NANCY: I started to watch football. I'd kinda grown up with it a little, but tell you the truth, I hadn't usually been much of a fan. But I got fixed up with a little satellite dish and I'd watch it every Sunday. I watched the Browns a lot.
NINE: Oh, they're good!
NANCY: You were made in 1968?
NANCY: You'd better check your residual memory.
NINE: Oh wow.
NANCY: I started watchin' 'em because my grandpa was always a big fan. They were bad, they just stunk up the field every week. I think in 2026 they went 3-15, something like that. I loved that about them.
NANCY: Because you know, I'd flip around all the channels on the satellite box, and all the shows were about people winning, people succeeding, people getting happy endings. And even in sports, you know, even if a team was having a bad year, it was just kinda their turn to be bad, and in a few years they'd be good again. And I'm sitting on my sofa thinking, a lot of good that does me! I don't know anything about that kind of life! I don't need to see all these stories when I'm sitting in this dusty little house with an oxygen tank. Just don't need it.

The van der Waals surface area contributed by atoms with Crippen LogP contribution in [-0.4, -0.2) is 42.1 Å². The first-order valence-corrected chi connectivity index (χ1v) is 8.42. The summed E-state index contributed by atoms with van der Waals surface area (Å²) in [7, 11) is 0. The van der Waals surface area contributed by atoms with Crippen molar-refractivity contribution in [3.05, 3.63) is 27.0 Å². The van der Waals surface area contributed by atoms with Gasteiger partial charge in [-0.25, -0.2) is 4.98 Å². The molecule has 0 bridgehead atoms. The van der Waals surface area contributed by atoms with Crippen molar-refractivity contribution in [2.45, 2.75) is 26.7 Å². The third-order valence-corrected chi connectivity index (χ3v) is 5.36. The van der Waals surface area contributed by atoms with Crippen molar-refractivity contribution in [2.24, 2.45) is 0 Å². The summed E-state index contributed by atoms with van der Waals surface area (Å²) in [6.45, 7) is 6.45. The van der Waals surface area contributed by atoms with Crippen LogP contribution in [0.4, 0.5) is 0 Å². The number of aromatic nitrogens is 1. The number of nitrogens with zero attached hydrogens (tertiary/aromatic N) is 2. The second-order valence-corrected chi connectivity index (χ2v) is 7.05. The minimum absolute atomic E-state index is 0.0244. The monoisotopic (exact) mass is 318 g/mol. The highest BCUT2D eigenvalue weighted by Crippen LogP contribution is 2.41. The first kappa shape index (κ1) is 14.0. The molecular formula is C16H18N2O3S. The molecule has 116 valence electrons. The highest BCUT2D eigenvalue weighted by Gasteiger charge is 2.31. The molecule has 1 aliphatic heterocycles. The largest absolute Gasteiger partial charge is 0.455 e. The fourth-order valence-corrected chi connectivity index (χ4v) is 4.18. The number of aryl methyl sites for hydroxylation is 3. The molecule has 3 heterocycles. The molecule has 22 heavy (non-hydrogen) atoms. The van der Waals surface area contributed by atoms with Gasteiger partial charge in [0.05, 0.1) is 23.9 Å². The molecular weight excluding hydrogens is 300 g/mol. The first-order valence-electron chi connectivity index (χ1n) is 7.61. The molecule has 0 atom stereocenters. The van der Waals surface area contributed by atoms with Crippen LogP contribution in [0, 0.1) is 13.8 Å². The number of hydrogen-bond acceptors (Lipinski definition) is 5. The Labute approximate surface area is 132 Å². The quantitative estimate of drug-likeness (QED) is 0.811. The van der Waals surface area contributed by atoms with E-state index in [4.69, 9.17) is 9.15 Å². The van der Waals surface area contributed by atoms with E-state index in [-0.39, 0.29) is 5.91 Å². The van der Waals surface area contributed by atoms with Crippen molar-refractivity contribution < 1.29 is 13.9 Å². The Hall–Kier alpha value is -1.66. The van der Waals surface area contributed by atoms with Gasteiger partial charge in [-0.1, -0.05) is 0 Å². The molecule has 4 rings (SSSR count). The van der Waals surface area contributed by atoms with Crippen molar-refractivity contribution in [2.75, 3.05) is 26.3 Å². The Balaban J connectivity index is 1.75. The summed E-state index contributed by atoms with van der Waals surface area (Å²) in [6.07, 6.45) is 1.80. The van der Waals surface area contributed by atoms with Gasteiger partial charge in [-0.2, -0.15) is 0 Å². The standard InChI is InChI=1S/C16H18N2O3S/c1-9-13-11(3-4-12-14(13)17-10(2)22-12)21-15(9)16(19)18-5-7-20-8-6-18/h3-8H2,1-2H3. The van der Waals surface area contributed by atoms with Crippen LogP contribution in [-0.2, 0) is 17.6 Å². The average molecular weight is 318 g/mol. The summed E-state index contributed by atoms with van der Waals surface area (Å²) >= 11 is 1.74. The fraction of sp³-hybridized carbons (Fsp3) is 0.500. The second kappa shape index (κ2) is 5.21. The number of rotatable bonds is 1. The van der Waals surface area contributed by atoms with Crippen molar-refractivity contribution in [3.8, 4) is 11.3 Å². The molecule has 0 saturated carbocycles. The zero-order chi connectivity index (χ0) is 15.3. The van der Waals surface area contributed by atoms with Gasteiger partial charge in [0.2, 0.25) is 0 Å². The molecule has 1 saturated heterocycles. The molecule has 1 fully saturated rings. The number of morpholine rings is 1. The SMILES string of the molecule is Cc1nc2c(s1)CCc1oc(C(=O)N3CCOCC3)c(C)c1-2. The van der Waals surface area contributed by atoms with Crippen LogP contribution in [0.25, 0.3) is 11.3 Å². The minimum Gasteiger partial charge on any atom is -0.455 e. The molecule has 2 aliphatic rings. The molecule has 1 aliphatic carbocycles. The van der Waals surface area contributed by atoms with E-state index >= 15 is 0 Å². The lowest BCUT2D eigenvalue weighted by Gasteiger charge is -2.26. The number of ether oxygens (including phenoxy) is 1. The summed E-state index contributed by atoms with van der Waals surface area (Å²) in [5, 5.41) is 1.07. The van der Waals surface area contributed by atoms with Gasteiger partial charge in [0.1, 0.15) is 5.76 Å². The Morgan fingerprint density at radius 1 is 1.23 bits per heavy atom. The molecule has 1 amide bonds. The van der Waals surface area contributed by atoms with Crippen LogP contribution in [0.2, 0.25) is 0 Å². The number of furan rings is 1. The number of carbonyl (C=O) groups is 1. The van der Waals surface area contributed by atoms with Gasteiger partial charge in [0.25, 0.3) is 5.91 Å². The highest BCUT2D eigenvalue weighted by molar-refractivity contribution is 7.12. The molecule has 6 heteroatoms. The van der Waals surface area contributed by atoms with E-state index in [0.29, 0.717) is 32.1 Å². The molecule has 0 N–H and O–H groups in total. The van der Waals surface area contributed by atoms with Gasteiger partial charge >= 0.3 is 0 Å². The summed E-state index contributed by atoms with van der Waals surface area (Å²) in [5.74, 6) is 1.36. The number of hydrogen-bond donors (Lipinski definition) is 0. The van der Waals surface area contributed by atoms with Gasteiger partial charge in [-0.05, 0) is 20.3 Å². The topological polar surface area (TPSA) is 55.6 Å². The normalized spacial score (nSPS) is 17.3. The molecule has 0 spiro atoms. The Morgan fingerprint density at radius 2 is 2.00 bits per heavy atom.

NANCY: But the Browns, I knew they'd always be there. They'd always lose. I got up every morning, it hurt, and at night I'd go to bed. They'd get up every Sunday, get the tar beat out of them, and they'd show up the next Sunday to do it all again.
NANCY: I loved that. I loved them, I felt like
NANCY: I mean, I felt like I was one of them.
NINE: Did they ever win the championship?
NANCY: The Super Bowl?
NINE: Oh. Yeah.
NANCY: Ha. No, no, they never did. The miracle that didn't happen for them, happened for me.
NANCY: I remember they gave me three to six months. Well, three months passed, then six. And they drive me to the doctor's, and the doctor's like, "this is not adding up." So they send me to a hospital in the city, run all kinds of tests, and they're like, "well, it's happening to you too!" And I said, "what?" And they said "nothing."